What Kind of Reader Are You?

Reading seems like a solitary activity. You don’t usually pay attention to how other people approach reading, except perhaps for family members when you’re waiting for them to finish a book you want to read.

Authors and publishers, however, are keenly interested in how readers go about their reading, because it holds the key to the future of the industry.

Think about how consumer behavior changed movies. Used to be, everyone saw movies at the theater. Then, TV began running movies several years after their theatrical release, albeit with commercials and edits. VHS made it possible to watch movies whenever you wanted them. TiVo and VHS recording changed how we watched TV, too. Then came movie rental stores, which gave way to RedBox and Netflix. Now it’s not only possible to pretty much watch what you want when you want, but ‘binge watching’ is the new normal.

The […]

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Climb Up On Santa’s Lap

Like pretty much every writer I’ve ever met, I grew up wishing for books for every present-giving holiday. Every birthday featured at least one book I desired (and often more.) A book was always nestled among the candy eggs in my Easter basket. Christmas was the same – Santa granted my book wishes every year. As a child I received the Marguerite Henry horse books, the complete Chronicles of Narnia, Nancy Drew and the Happy Hollisters. I can’t remember a Christmas that didn’t end with me lying on the floor under the tree, reading whatever story Santa had brought me, until I was forced to put the book down and eat lunch with my family. Reading and Christmas go hand in hand for me. It’s just not Christmas without a book under the tree.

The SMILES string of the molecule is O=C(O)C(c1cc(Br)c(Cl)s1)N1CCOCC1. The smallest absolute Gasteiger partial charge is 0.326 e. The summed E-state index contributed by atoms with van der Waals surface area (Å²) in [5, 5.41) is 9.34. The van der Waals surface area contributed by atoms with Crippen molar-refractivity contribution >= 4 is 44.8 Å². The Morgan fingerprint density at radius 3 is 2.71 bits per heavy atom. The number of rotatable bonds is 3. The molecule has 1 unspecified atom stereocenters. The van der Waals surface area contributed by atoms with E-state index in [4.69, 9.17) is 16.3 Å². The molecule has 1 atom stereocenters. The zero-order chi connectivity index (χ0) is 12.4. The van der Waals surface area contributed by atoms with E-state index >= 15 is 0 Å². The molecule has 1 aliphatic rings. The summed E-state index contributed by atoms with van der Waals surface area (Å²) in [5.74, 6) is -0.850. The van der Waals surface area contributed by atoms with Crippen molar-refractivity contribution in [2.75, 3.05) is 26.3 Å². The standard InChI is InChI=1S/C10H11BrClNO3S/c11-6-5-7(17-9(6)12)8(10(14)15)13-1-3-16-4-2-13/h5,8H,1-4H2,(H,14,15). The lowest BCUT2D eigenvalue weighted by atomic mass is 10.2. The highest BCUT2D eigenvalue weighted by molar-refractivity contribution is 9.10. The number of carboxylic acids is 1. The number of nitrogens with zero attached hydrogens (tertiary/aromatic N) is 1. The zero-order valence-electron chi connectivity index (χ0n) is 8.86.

I know not all of our faithful MW readers are not celebrating Christmas for reasons of […]

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Read Like a Writer

“If you want to be a writer, you must do two things above all others: read a lot and write a lot. There’s no way around these two things that I’m aware of, no shortcut.”

“If you don’t have time to read, you don’t have the time (or the tools) to write. Simple as that.”

“Good description is a learned skill, one of the prime reasons why you cannot succeed unless you read a lot and write a lot. It’s not just a question of how-to, you see; it’s also a question of how much to. Reading will help you answer how much, and only reams of writing will help you with the how. You can learn only by doing.”

“I’m a slow reader, but I usually get through seventy or eighty books a year, most fiction. I don’t read in order to study the craft; I read because I […]

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It’s All In What You Consume

I have a terrible habit of guessing who the bad guy in within the first fifteen minutes of a mystery show. Or I suppose it’s not bad that I guess, but that I announce it out loud to the person watching with me. And because television is based on formulas, I’m most often right. (I have learned to keep my mouth shut in movie theaters, for which my husband is grateful. *laughs*)